Logie Baird’s inventions seemed to be going absolutely nowhere, until, in the Autumn of 1925, when he was down to his last £30 – he suddenly had a breakthrough, when, having turned all his mechanical contraptions on, a reasonably clear image of ‘Stooky Bill’ all of a sudden presented itself on a screen!!!
Logie Baird was so excited that he had finally seemed to have found a solution to make his invention work – but he wanted to see if it would work on a living human being, and so he ran down to offices that were located on the floor below him, and asked if he could borrow the ‘office boy’ William Taynton for a couple of minutes.
He then hauled the ‘boy’ upstairs to the attic and sat him down on a chair in front of his invention. However, William Taynton was scared when confronted with all the bright lights and contraptions, and wanted to immediately return back to his office – but Logie Baird bribed him with ‘half-a-crown’ to stay and just sit there for a few minutes…….and when he did, his image appeared on the screen – making the ‘boy’ William Taynton the first ever real-life TV star.
Having completed a few more months of modifications on his machines, John Logie Baird invited a group of dignitaries from the Royal Institute, up to his room at 22 Frith Street, to demonstrate his new invention – transmitting images of ‘Stooky Bill’ and a real person. It is said that upon viewing this ground-breaking invention, and all its possibilities for the future – one dignitary commented “well… what’s the good of it – what useful purpose could it ever serve?”!!!
Following the first public demonstration Logie Baird formed the company “Baird Television Ltd” and had to move to a bigger premises just down the road at 133 Long Acre, Covent Garden.
In 1927, Logie Baird successfully transmitted ‘moving images’ from his 133 Long Acre base to a receiving ‘set’ in Glasgow – and the following year he did the same across the Atlantic to New York.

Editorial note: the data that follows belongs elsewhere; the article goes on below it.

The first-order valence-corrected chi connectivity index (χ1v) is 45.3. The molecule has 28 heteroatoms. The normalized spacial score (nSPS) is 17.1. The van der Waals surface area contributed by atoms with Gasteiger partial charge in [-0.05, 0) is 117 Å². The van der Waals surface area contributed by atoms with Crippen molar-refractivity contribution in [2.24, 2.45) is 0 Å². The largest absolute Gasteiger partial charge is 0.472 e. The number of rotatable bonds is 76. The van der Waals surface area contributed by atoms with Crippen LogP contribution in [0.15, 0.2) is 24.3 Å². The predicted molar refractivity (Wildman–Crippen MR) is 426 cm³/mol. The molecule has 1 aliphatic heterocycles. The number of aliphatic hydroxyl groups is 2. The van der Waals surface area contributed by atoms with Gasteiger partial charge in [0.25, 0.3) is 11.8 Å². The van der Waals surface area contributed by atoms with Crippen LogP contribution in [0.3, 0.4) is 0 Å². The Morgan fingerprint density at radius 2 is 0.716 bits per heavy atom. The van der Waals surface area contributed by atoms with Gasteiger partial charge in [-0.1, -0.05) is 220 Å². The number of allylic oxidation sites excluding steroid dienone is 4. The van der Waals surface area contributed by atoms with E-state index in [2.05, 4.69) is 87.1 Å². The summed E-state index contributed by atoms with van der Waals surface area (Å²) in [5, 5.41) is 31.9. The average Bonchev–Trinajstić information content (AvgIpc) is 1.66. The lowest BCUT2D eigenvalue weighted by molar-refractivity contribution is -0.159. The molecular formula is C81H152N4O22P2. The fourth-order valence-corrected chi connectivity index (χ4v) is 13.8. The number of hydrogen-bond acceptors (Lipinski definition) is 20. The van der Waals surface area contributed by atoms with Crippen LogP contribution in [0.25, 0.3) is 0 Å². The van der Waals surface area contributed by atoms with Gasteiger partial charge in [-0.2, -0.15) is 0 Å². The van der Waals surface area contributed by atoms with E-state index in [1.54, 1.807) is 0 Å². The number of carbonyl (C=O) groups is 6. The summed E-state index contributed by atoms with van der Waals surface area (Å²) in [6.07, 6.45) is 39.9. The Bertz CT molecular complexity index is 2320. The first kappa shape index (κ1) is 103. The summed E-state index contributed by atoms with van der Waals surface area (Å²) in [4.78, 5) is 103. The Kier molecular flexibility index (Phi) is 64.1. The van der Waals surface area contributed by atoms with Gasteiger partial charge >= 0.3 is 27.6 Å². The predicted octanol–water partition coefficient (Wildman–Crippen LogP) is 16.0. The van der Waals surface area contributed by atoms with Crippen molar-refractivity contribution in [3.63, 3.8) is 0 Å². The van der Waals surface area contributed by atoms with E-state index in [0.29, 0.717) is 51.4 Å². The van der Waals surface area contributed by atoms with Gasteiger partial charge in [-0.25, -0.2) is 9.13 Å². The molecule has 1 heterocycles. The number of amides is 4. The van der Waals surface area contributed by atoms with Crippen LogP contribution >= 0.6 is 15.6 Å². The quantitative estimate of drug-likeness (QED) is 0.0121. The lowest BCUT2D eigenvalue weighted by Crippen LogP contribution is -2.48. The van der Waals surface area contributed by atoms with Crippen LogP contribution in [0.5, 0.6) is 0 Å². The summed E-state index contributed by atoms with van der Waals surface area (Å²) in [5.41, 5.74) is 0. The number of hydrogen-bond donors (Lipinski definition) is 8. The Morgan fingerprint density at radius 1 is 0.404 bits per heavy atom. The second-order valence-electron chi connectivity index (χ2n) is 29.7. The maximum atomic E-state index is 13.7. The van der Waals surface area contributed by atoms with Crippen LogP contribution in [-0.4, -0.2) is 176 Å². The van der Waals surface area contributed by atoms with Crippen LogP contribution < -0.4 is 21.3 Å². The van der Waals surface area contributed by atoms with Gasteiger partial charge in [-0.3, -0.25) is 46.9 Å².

The very first actual television ‘programme’ was broadcast by Baird from 133 Long Acre on the morning of 30th September 1929.
In 1930, Baird approached the British Broadcasting Corporation (BBC) to see if they were interested in backing his new invention and its future investment in technology.
By 1936 the BBC- were now really starting to get into this ‘television’ malarkey – and announced that they were scrapping Baird’s system in favour of more modern equipment which had been developed by Marconi-EMI – and they moved their TV operations to Alexandra Palace (the subject of a recent previous blog from me) – where their huge Marconi ariel could blast the transmission waves all over the place.
Despite the BBC taking over matters John Logie Baird’s appetite for invention remained as strong as ever – as he went on to experiment with early work on high definition colour, large-screen televisions, video recording devices and even made early ventures into infra-red, and radar for the military.
John Logie Baird died at the age of 57 on June 14th 1946 and is buried with his mother, father and wife in Helensburgh Cemetery, Argyll, Scotland.
Today, a blue plaque at 22 Frith Street commemorates John Logie Baird’s achievement, and the historical significance of the building.
Similarly, a stone plaque is displayed on the exterior walls of 133 Long Acre, Covent Garden – commemorating the fact that this was where the very first television ‘programme’ was broadcasted from.
Before setting off back home, and with it being a bit too early for me for a beer – it was only fitting that I instead grabbed a ‘cheeky’ cappo and croissant at “Bar Italia”, the residents of 22 Frith Street for the past 69 years – a legendary institution of a place, where you immediately ‘feel’ its history when you order and drink your coffee there.
So – when you next sit down comfortably to watch your Royal Weddings, your World Cups, your ‘soaps’, your films, your news, your documentaries etc etc – spare a thought for what old John Logie Baird did for us all those years ago, whilst locked away in his rented loft at 22 Frith Street in Soho.